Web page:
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Inverse mapping

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(inverse operator) of a single-valued onto mapping (operator) $ f: M \to f[M] $

A single-valued mapping $ g $ such that \begin{align} g \circ f & = \mathsf{Id}_{X} \quad \text{on} ~ M, \qquad (1) \\ f \circ g & = \mathsf{Id}_{Y} \quad \text{on} ~ f[M], \qquad (2) \end{align} where $ M \subseteq X $, $ f[M] \subseteq Y $, and $ X $ and $ Y $ are any sets.

If $ g $ satisfies only Condition (1), then it is called a left-inverse mapping of $ f $, and if it satisfies only Condition (2), then it is called a right-inverse mapping of $ f $. The inverse mapping $ f^{-1} $ exists if and only if for each $ y \in f[M] $, the inverse image $ {f^{\leftarrow}}[\{ y \}] $ consists of just a single element $ x \in M $. If $ f $ has an inverse mapping $ f^{-1} $, then the equation $$ f(x) = y \qquad (3) $$ has a unique solution for each $ y \in f[M] $. If only a right inverse $ f_{R}^{-1} $ exists, then a solution of (3) exists, but its uniqueness is an open question. If only a left inverse $ f_{L}^{-1} $ exists, then any solution is unique, assuming that it exists.

If $ X $ and $ Y $ are vector spaces, and if $ A $ is a linear operator from $ X $ into $ Y $, then $ A^{-1} $ is also linear, if it exists. In general, if $ X $ and $ Y $ are endowed with some kind of structure, it may happen that certain properties of $ A $ are also inherited by $ A^{-1} $, assuming that it exists. For example:

  • If $ X $ and $ Y $ are Banach spaces, and if $ A: X \to Y $ is a closed operator, then $ A^{-1} $ is also closed.
  • If $ \mathcal{H} $ is a Hilbert space and $ A: \mathcal{H} \to \mathcal{H} $ is self-adjoint, then $ A^{-1} $ is also self-adjoint.
  • If $ f: \mathbf{R} \to \mathbf{R} $ is an odd function, then $ f^{-1} $ is also odd.

The continuity of $ A $ does not always imply the continuity of $ A^{-1} $ for many important classes of linear operators, e.g., completely-continuous operators. The following are important tests for the continuity of the inverse of a linear operator.

Let $ X $ be a finite-dimensional vector space, with a certain basis, and let $ A: X \to X $ be given by the matrix $ [a_{ij}] $ with respect to this basis. Then $ A^{-1} $ exists if and only if $ \det([a_{ij}]) \neq 0 $ (in this case, $ A $ and $ A^{-1} $ are automatically continuous).

Let $ X $ and $ Y $ be Banach spaces, and let $ A $ be a continuous linear operator from $ X $ into $ Y $.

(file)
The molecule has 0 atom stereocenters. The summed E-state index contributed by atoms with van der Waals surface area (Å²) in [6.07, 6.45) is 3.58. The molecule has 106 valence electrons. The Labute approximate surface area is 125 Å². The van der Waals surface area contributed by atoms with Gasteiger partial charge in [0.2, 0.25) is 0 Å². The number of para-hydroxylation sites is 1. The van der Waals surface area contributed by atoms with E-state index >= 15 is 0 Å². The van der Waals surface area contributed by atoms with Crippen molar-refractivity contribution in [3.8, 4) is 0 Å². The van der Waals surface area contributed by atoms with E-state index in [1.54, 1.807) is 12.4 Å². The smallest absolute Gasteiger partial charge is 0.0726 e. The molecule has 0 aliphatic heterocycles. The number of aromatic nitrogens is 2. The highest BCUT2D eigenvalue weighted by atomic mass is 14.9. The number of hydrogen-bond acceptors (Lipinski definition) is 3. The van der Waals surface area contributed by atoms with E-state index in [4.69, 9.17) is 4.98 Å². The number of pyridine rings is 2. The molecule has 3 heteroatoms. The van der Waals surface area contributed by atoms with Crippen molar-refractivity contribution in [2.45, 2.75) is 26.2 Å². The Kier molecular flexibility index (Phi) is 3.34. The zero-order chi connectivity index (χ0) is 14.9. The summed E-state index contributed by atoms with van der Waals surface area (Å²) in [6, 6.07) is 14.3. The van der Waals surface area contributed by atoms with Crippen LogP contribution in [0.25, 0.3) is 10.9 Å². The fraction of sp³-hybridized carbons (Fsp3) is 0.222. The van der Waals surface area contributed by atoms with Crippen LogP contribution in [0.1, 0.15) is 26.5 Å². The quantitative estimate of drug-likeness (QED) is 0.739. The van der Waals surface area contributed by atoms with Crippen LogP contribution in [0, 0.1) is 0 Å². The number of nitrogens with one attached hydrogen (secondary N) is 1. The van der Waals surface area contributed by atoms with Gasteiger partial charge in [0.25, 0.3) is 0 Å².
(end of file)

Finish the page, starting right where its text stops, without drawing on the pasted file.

1. If $ \| A(x) \| \geq m \| x \| $, where $ m > 0 $, then $ A^{-1} $ exists and is continuous.
  2. If $ X = Y $ and $ \| A \| < 1 $, then $ (\mathsf{Id} - A)^{-1} $ exists, is continuous, and $$ (\mathsf{Id} - A)^{-1} = \sum_{n = 0}^{\infty} A^{n}, $$ where the series on the right-hand side converges in the norm of the space $ \mathcal{L}(X) $.
  3. The operator $ A^{-1} $ exists and is continuous on all of $ Y $ if and only if the conjugate $ A^{*} $ has an inverse that is defined and continuous on $ X^{*} $. Here, $ (A^{-1})^{*} = (A^{*})^{-1} $.
  4. If $ A^{-1} $ exists and is continuous, and if $ \| A - B \| < \| A^{-1} \|^{-1} $, then $ B^{-1} $ also exists, is continuous, and $$ B^{-1} = A^{-1} \sum_{n = 0}^{\infty} [(A - B) A^{-1}]^{n}. $$ Therefore, the set of invertible operators is open in $ \mathcal{L}(X,Y) $ in the uniform topology of this space.
  5. Banach’s Open-Mapping Theorem. If $ A $ is a one-to-one mapping of $ X $ onto $ Y $, then the inverse mapping, which exists, is continuous. This theorem has the following generalization: A one-to-one continuous linear mapping of a fully-complete space $ X $ onto a separated barrelled space $ Y $ is a topological isomorphism.

The spectral theory of linear operators on a Hilbert space contains a number of results on the existence and continuity of the inverse of a continuous linear operator. For example, if $ A $ is self-adjoint and $ \lambda $ is not real, then $ (A - \lambda \cdot \mathsf{Id})^{-1} $ exists and is continuous.

References

[1] N. Dunford, J.T. Schwartz, “Linear operators. General theory”, 1, Interscience (1958).
[2] L.V. Kantorovich, G.P. Akilov, “Functional analysis”, Pergamon (1982). (Translated from Russian)
[3] W. Rudin, “Functional analysis”, McGraw-Hill (1979).
[4] A.P. Robertson, W.S. Robertson, “Topological vector spaces”, Cambridge Univ. Press (1964).
How to Cite This Entry:
Inverse mapping. Encyclopedia of Mathematics. URL: http://www.encyclopediaofmath.org/index.php?title=Inverse_mapping&oldid=40159
This article was adapted from an original article by V.I. Sobolev (originator), which appeared in Encyclopedia of Mathematics - ISBN 1402006098. See original article